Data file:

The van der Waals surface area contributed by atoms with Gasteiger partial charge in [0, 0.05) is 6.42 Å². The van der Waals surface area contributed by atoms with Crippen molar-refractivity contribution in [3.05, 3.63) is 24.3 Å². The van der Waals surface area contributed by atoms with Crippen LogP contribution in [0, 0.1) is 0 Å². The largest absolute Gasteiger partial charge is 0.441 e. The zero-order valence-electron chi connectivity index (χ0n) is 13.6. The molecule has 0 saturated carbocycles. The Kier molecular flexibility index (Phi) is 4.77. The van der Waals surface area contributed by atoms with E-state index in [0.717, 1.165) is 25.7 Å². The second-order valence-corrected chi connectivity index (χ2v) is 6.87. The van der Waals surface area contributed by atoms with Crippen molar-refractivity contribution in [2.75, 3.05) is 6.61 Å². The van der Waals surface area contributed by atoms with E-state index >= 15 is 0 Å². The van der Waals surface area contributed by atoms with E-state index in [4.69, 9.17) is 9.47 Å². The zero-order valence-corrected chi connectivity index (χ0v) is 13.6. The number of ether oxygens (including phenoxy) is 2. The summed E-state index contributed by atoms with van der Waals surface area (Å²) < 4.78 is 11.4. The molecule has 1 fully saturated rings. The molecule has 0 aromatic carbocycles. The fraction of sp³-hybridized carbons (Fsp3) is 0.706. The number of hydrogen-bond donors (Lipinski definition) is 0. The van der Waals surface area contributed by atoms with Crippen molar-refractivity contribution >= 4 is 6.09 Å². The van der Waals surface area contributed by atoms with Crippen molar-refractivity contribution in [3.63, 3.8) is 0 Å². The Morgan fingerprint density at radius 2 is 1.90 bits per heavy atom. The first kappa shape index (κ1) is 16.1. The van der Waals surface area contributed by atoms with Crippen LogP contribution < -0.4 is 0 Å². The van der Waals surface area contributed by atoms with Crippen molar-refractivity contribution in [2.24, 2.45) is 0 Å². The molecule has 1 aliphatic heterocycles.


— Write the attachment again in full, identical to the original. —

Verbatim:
The van der Waals surface area contributed by atoms with Gasteiger partial charge in [0, 0.05) is 6.42 Å². The van der Waals surface area contributed by atoms with Crippen molar-refractivity contribution in [3.05, 3.63) is 24.3 Å². The van der Waals surface area contributed by atoms with Crippen LogP contribution in [0, 0.1) is 0 Å². The largest absolute Gasteiger partial charge is 0.441 e. The zero-order valence-electron chi connectivity index (χ0n) is 13.6. The molecule has 0 saturated carbocycles. The Kier molecular flexibility index (Phi) is 4.77. The van der Waals surface area contributed by atoms with E-state index in [0.717, 1.165) is 25.7 Å². The second-order valence-corrected chi connectivity index (χ2v) is 6.87. The van der Waals surface area contributed by atoms with Crippen molar-refractivity contribution in [2.75, 3.05) is 6.61 Å². The van der Waals surface area contributed by atoms with E-state index >= 15 is 0 Å². The van der Waals surface area contributed by atoms with E-state index in [4.69, 9.17) is 9.47 Å². The zero-order valence-corrected chi connectivity index (χ0v) is 13.6. The number of ether oxygens (including phenoxy) is 2. The summed E-state index contributed by atoms with van der Waals surface area (Å²) < 4.78 is 11.4. The molecule has 1 fully saturated rings. The molecule has 0 aromatic carbocycles. The fraction of sp³-hybridized carbons (Fsp3) is 0.706. The number of hydrogen-bond donors (Lipinski definition) is 0. The van der Waals surface area contributed by atoms with Crippen molar-refractivity contribution >= 4 is 6.09 Å². The van der Waals surface area contributed by atoms with Crippen molar-refractivity contribution in [3.63, 3.8) is 0 Å². The Morgan fingerprint density at radius 2 is 1.90 bits per heavy atom. The first kappa shape index (κ1) is 16.1. The van der Waals surface area contributed by atoms with Crippen LogP contribution < -0.4 is 0 Å². The van der Waals surface area contributed by atoms with Crippen molar-refractivity contribution in [2.24, 2.45) is 0 Å². The molecule has 1 aliphatic heterocycles.